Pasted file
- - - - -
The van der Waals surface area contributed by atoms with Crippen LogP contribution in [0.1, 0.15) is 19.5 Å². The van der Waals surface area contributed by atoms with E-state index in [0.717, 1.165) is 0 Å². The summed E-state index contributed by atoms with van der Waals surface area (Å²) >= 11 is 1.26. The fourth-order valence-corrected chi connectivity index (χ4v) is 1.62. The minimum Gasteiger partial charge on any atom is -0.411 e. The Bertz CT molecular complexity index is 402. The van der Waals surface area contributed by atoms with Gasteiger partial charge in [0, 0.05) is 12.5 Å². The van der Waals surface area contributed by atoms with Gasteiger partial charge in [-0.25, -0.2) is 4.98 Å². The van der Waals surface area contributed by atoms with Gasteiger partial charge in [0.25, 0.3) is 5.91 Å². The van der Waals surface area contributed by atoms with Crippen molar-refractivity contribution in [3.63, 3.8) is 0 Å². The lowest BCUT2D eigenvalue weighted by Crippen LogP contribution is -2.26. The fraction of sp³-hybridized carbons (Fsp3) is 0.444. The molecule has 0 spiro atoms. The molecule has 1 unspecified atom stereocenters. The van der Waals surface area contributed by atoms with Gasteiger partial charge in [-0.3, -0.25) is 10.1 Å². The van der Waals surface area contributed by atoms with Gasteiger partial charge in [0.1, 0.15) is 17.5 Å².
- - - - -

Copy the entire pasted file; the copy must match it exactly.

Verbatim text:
The van der Waals surface area contributed by atoms with Crippen LogP contribution in [0.1, 0.15) is 19.5 Å². The van der Waals surface area contributed by atoms with E-state index in [0.717, 1.165) is 0 Å². The summed E-state index contributed by atoms with van der Waals surface area (Å²) >= 11 is 1.26. The fourth-order valence-corrected chi connectivity index (χ4v) is 1.62. The minimum Gasteiger partial charge on any atom is -0.411 e. The Bertz CT molecular complexity index is 402. The van der Waals surface area contributed by atoms with Gasteiger partial charge in [0, 0.05) is 12.5 Å². The van der Waals surface area contributed by atoms with Gasteiger partial charge in [-0.25, -0.2) is 4.98 Å². The van der Waals surface area contributed by atoms with Gasteiger partial charge in [0.25, 0.3) is 5.91 Å². The van der Waals surface area contributed by atoms with Crippen molar-refractivity contribution in [3.63, 3.8) is 0 Å². The lowest BCUT2D eigenvalue weighted by Crippen LogP contribution is -2.26. The fraction of sp³-hybridized carbons (Fsp3) is 0.444. The molecule has 0 spiro atoms. The molecule has 1 unspecified atom stereocenters. The van der Waals surface area contributed by atoms with Gasteiger partial charge in [-0.3, -0.25) is 10.1 Å². The van der Waals surface area contributed by atoms with Gasteiger partial charge in [0.1, 0.15) is 17.5 Å².